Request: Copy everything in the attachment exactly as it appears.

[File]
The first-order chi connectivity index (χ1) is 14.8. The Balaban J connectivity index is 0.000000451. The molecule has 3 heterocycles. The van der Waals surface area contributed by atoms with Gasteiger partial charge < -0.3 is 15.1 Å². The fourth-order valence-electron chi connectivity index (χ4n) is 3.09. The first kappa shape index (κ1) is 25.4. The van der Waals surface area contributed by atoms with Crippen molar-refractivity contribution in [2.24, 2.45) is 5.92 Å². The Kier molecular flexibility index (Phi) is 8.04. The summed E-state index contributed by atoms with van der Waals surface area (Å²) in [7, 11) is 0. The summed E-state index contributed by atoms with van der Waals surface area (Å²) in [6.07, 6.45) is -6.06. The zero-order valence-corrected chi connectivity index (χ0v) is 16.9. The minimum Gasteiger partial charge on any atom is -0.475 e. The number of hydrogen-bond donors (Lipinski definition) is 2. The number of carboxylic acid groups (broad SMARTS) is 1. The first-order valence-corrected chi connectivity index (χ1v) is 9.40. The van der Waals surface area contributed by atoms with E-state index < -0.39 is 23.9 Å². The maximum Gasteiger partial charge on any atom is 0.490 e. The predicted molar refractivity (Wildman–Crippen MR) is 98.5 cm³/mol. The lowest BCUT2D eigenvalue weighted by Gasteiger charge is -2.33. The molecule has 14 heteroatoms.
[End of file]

The first-order chi connectivity index (χ1) is 14.8. The Balaban J connectivity index is 0.000000451. The molecule has 3 heterocycles. The van der Waals surface area contributed by atoms with Gasteiger partial charge < -0.3 is 15.1 Å². The fourth-order valence-electron chi connectivity index (χ4n) is 3.09. The first kappa shape index (κ1) is 25.4. The van der Waals surface area contributed by atoms with Crippen molar-refractivity contribution in [2.24, 2.45) is 5.92 Å². The Kier molecular flexibility index (Phi) is 8.04. The summed E-state index contributed by atoms with van der Waals surface area (Å²) in [7, 11) is 0. The summed E-state index contributed by atoms with van der Waals surface area (Å²) in [6.07, 6.45) is -6.06. The zero-order valence-corrected chi connectivity index (χ0v) is 16.9. The minimum Gasteiger partial charge on any atom is -0.475 e. The number of hydrogen-bond donors (Lipinski definition) is 2. The number of carboxylic acid groups (broad SMARTS) is 1. The first-order valence-corrected chi connectivity index (χ1v) is 9.40. The van der Waals surface area contributed by atoms with E-state index < -0.39 is 23.9 Å². The maximum Gasteiger partial charge on any atom is 0.490 e. The predicted molar refractivity (Wildman–Crippen MR) is 98.5 cm³/mol. The lowest BCUT2D eigenvalue weighted by Gasteiger charge is -2.33. The molecule has 14 heteroatoms.